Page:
We see vending machines everywhere.
The sales from those little candy bars, potato chips, and sodas create a huge market.
In the U.S. alone, vending machines take in an estimated $20 billion to $30 billion in annual gross sales.
So we know it can be profitable. But the real pull of a vending machine business is its ability to generate passive income. Those machines don’t care that you are sleeping, walking your dog, or sunbathing, they will keep cranking out sales day after day and week after week.
Pretty intriguing if you ask me.
In this guide, we are going to cover four areas:
Part I: Introductory questions on the vending machine business (what are they, how much money do they make, etc.)
Part II: How to Start a Vending Machine Route (including how to make it passive)
Part III: How to Buy a Vending Machine Route (if you want a ready made business)
That's a lot to cover, so let’s get into it!
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The information contained in this post is for informational purposes only. It is not a recommendation to buy or invest, and it is not financial, investment, legal, or tax advice. You should seek the advice of a qualified professional before making any investment or other decisions relating to the topics covered by this article.
What is a Vending Machine Business?
A vending machine business is a business where you have one or more vending machines in various locations and earn money from sales generated by those vending machines.
A large part of the business involves running periodic routes to these locations. During these routes, you stock up your machines with inventory and any coins needed for change. You also collect money from your vending machines.
The typical vending machines offer drinks or snacks. But there are a wide variety of machines available including something as simple as a gumball machine that can cost under $200 to much more expensive vending machines that can run between $3,000-$5,000.
Vending machines stocking healthy food options are gaining popularity as well.
Vending machines can offer a variety of payment options, from simple coin-operated payments to credit card readers (with some newer models offering mobile payment options as well).
How Much Do Vending Machines Earn?
Most vending machines earn less than $5 a week, but a successful one can earn much more than that. Some well-placed vending machines can earn $100 a week or more.
A good rule of thumb on how much a machine should sell per week to be worthwhile is $150. Another good rule of thumb is that office locations might see $1.50 per person, per week and a blue-collar workplace will see $3-$6 per person, per week.
These rules of thumb may be helpful when you are trying to figure out which locations you should be targeting for your vending machines.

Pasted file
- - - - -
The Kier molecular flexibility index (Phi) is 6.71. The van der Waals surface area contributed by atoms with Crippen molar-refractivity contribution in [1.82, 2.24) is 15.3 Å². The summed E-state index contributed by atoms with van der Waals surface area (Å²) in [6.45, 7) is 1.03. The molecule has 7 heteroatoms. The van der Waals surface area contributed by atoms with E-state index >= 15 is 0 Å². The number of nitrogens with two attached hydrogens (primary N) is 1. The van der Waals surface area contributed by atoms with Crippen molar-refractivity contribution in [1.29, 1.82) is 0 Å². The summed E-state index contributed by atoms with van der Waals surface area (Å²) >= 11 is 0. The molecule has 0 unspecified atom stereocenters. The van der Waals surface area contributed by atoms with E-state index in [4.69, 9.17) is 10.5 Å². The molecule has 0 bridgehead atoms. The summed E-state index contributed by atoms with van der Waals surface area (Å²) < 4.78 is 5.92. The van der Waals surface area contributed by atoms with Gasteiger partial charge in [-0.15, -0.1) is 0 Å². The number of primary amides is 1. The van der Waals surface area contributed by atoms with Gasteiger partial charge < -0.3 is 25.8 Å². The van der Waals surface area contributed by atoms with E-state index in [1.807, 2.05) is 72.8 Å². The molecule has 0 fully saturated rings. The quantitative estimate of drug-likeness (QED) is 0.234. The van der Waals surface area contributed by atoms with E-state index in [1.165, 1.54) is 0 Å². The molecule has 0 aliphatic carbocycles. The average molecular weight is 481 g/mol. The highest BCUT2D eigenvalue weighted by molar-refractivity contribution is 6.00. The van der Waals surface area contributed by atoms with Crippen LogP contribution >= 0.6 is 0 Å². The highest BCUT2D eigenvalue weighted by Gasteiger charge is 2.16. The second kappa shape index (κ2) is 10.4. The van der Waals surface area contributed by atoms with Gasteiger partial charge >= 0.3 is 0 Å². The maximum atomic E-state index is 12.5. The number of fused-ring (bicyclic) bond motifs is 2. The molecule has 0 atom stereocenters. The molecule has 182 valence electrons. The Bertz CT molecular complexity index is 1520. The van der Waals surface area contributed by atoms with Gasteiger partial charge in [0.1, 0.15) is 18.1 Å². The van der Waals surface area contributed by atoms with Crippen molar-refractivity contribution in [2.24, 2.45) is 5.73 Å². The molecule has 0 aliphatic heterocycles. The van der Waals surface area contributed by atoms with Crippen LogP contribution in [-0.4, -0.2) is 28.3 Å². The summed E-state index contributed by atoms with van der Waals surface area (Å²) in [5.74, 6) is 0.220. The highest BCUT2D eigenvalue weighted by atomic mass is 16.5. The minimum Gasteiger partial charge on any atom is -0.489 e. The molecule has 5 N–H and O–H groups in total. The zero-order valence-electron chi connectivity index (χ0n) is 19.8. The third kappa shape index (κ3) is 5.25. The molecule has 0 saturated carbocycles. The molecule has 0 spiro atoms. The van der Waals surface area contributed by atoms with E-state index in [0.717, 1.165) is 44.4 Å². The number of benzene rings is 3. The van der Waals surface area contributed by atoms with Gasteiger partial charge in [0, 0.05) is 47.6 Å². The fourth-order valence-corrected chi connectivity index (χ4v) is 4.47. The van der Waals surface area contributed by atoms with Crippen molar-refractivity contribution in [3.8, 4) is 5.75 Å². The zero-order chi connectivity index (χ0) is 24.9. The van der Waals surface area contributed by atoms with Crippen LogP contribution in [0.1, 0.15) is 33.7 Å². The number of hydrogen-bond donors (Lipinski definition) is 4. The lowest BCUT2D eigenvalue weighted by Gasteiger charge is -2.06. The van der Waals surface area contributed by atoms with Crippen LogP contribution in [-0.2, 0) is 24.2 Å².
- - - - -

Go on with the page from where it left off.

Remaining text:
Do Vending Machines Provide Passive Income?
Vending machine routes can provide passive income when structured correctly. To make your vending machine business as passive as possible you should do the following:
- Buy high-quality machines that won't need constant repair
- Install inventory tracking software that will optimize your routes
- Hire reliable route runners
- Have a machine repair service in place to repair your machines
Once you have these key processes in place you will be well on your way to enjoying passive income provided by your vending machines.
All of the steps above are important to make your business passive and successful, but let's focus a bit on the software you should install on your machines.
To make your business as streamlined as possible, you will need to install software in each of your machines that will tell you when inventory is getting low. This is essential to run a smooth and hassle-free operation.
This software can keep track of sales (including cash, credit card, and mobile payments) and other key metrics (including which items are selling well). This will help you maximize the profitability of each machine.
The sales tracking software also helps discourages your route runner from pocketing any cash from the machines because you can track everything to the penny. It can also alert you when there are errors on your machine that you may want to service.
Where can you buy vending machine tracking software?
The following companies are the leading providers of vending machine software:
If you want to expand your vending machine operations, you can do this passively too. Simply hire services that will find locations for new vending machines. Here’s a site that provides several options.
How Do I Start a Vending Machine Route?
The first thing you need to do is set up your vending machine business.
Selecting Name and Logo
This includes selecting a name and logo that you like and creating a website (if you want your business to have an online presence).
Having trouble figuring out a name? Try Shopify’s business name generator. It’s free.
As for a logo, I have zero artistic ability and limited tech skills, so I like a simple and easy to use option.
Looka will provide you a professional looking logo at reasonable prices. You can choose from hundreds of logo designs (based on parameters and preferences you select) before settling on one you like. You can also customize to your heart’s content. Check them out here.
Note: You want to make sure your name and logo are original to you and are not going to infringe someone else's intellectual property. If you are unsure, you can check the USPTO's trademark search tool as a starting point.
Set Up Your Website
When it comes to your website, it does not have to be incredibly fancy or cost a lot of money to set up. There are a lot of resources available to help you with this.
In fact, Google allows you to build your first business website for free.
It is also important to get your new vending machine business on Google. You can do this by listing it on Google My Business. This way, people who are searching for vending services in your area can find you (imagine how great it would be if a local shop owner called you to supply a vending machine in their location instead of the other way around?).